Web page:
It was a rough start to the 2018-19 season for Ryan Donato.
Despite a plethora of injuries to the Bruins, a forward group that simply couldn’t score outside of the team’s top line and a legitimate chance to prove himself, Donato failed to separate himself from the pack for the right reasons. Instead, he seemed so snake-bitten that he was standing out for all the wrong reasons.
A season ago when Donato made his debut in Boston, he was fresh off of an excellent season in the collegiate ranks with the Harvard Crimson as well as an Olympic bid that saw him perform better than just about every single one of his teammates. With a head full of steam and all of the hype in the world on his shoulders, Donato performed admirably in front of his hometown fans and had Bruins’ fans all but chanting “MVP” for their newest savior.
Scoring five goals and nine points in your first 12 NHL games while playing at all three forward positions will certainly evoke that kind of reaction.
Still, Donato would only play in three postseason games through the first two rounds of the playoffs and would have to wait until the 2018-19 regular season to really show that he was far from a flash in the pan.
Unfortunately, that isn’t what happened.
Donato’s Second Season Started Slowly
Despite getting a chance to play in the top-six at times, Donato would struggle. He wasn’t shooting as often, he wasn’t making positive plays along the boards or in the neutral zone, he didn’t look as dynamic and above all, he was a liability without the puck.
This would lead to Donato’s assignment to the AHL to figure things out while the Bruins worked hard at figuring their own situation out at the NHL level. This was the right move for Donato as it let him play with more time and space against lesser talent. Above all, it gave Donato a chance to gain some confidence while learning how to play a more well-rounded game.
With five goals and nine points in 10 games, it was clear that Donato was feeling it in Providence. He was improving on a game-to-game basis and was doing the things that he does well at a more natural pace.
When the Bruins opted to send Anders Bjork to the AHL for a similar type of learning experience, Donato was the logical recall.
Donato Turning a Corner in Boston
In Donato’s first 11 games of the season (prior to the assignment to Providence), he had taken only 12 shots, including a stretch of three games without a shot at one point. Since being recalled, the 22-year-old has skated in seven games and has taken an impressive 21 shots on net.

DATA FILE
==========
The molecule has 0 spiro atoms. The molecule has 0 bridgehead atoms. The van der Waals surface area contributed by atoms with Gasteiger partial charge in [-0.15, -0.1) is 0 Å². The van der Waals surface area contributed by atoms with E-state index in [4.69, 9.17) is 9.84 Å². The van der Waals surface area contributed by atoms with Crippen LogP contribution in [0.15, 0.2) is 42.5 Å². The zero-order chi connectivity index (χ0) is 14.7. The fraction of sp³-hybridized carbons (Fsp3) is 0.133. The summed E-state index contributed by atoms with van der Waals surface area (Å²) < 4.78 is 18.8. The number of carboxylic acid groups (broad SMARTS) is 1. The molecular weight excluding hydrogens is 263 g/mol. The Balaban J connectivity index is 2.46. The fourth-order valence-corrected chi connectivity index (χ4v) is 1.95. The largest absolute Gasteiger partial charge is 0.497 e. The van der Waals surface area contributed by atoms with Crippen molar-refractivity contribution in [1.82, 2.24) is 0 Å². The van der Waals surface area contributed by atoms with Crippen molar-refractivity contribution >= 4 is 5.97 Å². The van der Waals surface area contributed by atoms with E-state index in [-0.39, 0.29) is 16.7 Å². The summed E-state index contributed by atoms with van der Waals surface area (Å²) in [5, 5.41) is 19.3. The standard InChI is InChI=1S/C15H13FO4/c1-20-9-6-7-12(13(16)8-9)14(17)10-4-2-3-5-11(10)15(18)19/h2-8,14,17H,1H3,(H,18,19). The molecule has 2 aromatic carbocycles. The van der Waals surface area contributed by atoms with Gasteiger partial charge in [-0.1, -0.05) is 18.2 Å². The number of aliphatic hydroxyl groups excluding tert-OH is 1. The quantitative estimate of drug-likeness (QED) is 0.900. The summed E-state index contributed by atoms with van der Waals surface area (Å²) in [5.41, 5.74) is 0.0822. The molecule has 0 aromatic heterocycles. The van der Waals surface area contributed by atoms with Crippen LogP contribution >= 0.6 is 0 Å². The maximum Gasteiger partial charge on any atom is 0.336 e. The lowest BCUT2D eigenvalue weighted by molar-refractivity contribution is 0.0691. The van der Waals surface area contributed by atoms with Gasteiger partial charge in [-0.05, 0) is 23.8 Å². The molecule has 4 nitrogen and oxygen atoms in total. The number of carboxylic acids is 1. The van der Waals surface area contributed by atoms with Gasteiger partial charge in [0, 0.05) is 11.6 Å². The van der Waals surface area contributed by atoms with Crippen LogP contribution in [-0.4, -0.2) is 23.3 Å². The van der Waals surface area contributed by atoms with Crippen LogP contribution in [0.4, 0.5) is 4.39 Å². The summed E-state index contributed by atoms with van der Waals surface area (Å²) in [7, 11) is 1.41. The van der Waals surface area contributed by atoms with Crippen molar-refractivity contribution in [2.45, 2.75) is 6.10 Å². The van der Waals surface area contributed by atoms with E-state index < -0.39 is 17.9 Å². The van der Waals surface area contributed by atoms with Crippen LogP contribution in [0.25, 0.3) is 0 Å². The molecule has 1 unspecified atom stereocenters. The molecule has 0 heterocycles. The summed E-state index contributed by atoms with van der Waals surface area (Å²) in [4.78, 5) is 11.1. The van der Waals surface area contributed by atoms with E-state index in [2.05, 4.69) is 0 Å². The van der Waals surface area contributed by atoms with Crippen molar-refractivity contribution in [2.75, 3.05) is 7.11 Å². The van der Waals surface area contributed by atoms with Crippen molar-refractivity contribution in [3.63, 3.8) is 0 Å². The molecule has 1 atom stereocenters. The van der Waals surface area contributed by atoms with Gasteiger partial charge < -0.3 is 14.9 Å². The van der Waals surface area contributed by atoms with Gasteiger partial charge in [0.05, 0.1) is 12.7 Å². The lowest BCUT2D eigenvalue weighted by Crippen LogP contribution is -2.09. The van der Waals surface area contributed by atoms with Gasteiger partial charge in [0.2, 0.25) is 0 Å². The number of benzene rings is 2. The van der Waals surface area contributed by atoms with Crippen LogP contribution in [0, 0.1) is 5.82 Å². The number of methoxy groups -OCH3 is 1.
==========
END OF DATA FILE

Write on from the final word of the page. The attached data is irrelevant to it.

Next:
It may seem like a small thing given the fact that more shots doesn’t necessarily mean more quality opportunities. Still, seeing Donato feel the comfortability to shoot the puck and find certain lanes that were hitting the net is a step forward from where he was to start the year, even if it isn’t coming at the center ice position.
In his last three games alone, Donato has seen his ice time increase from 10:04 to 12:10 and most recently 15:27. If he can continue to look confident and play with this accountability, there’s no reason to think he can’t be the player everybody thought he could be at the start of the season.
It’s already starting to show on the scoresheet, too.
Though he would only record one goal in his first 11 games in the NHL this season, he’s already scored two goals and four points in seven games since his return to the NHL. He’s yet to go a single game without taking fewer than two shots on goal and he’s even found chemistry alongside Jakob Forsbacka Karlsson and Danton Heinen on the Bruins’ newest line.
New Third Line Reaping the Benefits
While much of the attention has been turned towards the Bruins’ top-line that features David Krejci flanked by Brad Marchand and David Pastrnak in the absence of Patrice Bergeron, this new “kid line” has stepped up and made all the difference in the Bruins’ wins against the Toronto Maple Leafs and most recently the Arizona Coyotes.
Having more than one line that can produce offense is so important in the NHL and the Bruins forwards have seemingly found a new gear over their last few games. This has to be encouraging for management and the coaching staff as Bergeron should find himself back in action in due time.
If the Bruins new-look third line can continue to play so well when given the chance, then the Bruins could be closer to the contender everybody thought they were to start the season than they’ve looked like for much of the year.
While it might be enticing to use one of Heinen or Donato in the top-six when Bergeron is healthy again, the Bruins should refrain from doing so. With Bergeron and DeBrusk back in the top-six, the team will be missing one winger to fully complete an effective top-nine. Whether that player is Anders Bjork, a continued usage of Joakim Nordstrom or even a trade target like Charlie Coyle, one thing is clear; Donato, Forsbacka Karlsson and Heinen should be kept together until they stop consistently performing.